Sun, Oct 08, 2017 - Page 3 News List

Draft amendment aims to strengthen e-cigarette ban

By Chen Wei-han  /  Staff reporter

To curb smoking, the government is planning to impose a more stringent ban on electronic cigarettes (e-cigarettes) and enlarge health warning graphics on cigarette packets.

Lawmakers and Cabinet officials at a coordination meeting between the Executive Yuan and the Democratic Progressive Party caucus on Monday agreed to impose a more encompassing and forceful ban on e-cigarettes to lower smoking rates.

A draft amendment to the Tobacco Hazards Prevention Act (菸害防制法), which the Executive Yuan is to approve and submit to the legislature on Thursday, is to ban the manufacture, import, sale and advertising of e-cigarettes.

Under the amendment, the manufacture and importation of e-cigarettes would be punishable by a fine of NT$50,000 to NT$250,000, while the sale of e-cigarettes and their use in non-smoking areas would be punishable by a fine of NT$10,000 to NT$50,000, Cabinet deputy spokeswoman Chang Hsiu-chen (張秀禎) said.

E-cigarettes are currently banned based on an order issued by the Ministry of Health and Welfare, but it is not codified in the act, leaving legal wiggle room, Chang said.

“It is estimated that between 60,000 and 70,000 junior and senior-high school students in Taiwan have used e-cigarettes. Teenagers who have used them are six times more likely to smoke regular cigarettes, so the government must ban e-cigarettes to protect teenagers’ health,” Chang said.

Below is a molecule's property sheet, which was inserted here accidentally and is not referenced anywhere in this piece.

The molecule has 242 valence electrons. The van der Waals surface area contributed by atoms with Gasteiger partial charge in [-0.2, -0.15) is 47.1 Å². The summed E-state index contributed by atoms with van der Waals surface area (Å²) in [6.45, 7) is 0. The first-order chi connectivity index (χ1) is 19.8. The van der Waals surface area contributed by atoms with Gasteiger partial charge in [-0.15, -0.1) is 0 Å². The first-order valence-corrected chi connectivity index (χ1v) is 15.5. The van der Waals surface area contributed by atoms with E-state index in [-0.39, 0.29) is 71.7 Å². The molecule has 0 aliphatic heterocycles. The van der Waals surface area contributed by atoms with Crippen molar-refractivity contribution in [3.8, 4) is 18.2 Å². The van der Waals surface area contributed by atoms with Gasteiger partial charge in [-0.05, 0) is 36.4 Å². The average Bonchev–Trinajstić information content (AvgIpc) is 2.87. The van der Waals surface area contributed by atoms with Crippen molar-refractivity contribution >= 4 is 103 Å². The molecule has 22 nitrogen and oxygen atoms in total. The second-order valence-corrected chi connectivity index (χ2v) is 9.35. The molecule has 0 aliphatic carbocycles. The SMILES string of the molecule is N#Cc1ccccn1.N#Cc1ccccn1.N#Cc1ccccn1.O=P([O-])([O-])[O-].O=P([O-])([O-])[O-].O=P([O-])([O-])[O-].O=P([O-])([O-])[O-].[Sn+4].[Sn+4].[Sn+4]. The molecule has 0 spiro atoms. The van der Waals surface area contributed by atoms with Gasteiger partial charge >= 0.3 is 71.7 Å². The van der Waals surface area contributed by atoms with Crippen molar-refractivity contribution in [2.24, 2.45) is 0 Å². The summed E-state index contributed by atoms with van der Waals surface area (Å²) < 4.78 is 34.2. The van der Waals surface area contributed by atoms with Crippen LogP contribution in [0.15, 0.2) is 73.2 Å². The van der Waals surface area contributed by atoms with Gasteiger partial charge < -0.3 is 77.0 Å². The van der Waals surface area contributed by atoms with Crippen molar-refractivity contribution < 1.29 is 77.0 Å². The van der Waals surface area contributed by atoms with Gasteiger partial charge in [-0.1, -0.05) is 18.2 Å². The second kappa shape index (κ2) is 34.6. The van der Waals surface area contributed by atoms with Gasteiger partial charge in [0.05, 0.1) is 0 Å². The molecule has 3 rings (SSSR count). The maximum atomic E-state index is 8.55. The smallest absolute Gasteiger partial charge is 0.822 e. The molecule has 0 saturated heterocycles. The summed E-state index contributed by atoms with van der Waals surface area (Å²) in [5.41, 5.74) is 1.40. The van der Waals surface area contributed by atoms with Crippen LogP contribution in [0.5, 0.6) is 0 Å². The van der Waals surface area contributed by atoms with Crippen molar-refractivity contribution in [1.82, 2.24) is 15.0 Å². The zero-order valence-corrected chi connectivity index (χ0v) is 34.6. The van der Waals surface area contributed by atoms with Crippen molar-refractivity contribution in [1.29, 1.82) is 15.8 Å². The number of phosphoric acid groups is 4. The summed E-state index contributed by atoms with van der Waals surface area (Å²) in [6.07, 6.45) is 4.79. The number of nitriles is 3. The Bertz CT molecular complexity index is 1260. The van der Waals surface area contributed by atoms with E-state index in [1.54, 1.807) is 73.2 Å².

As e-cigarettes contain nicotine, they are also addictive, Chang said, adding that the WHO has advised their regulation.

“The possession and use of e-cigarettes is legal, but should be regulated as regular cigarettes, meaning that people under 18 and pregnant women are prohibited from using e-cigarettes, and it is illegal to use them in non-smoking areas,” he said.

Meanwhile, the amendment would also require cigarette producers to increase the size of health warning graphics to 85 percent of the size of the packet.

Only 35 percent of a cigarette packet is required to be covered by a health warning graphic under current regulations.

The amendment would also ban flavored cigarettes, as well as require the government to provide legal and medical assistance to people who have sustained injuries or damage after attempting to dissuade people from smoking or refusing to offer cigarettes to underage people.

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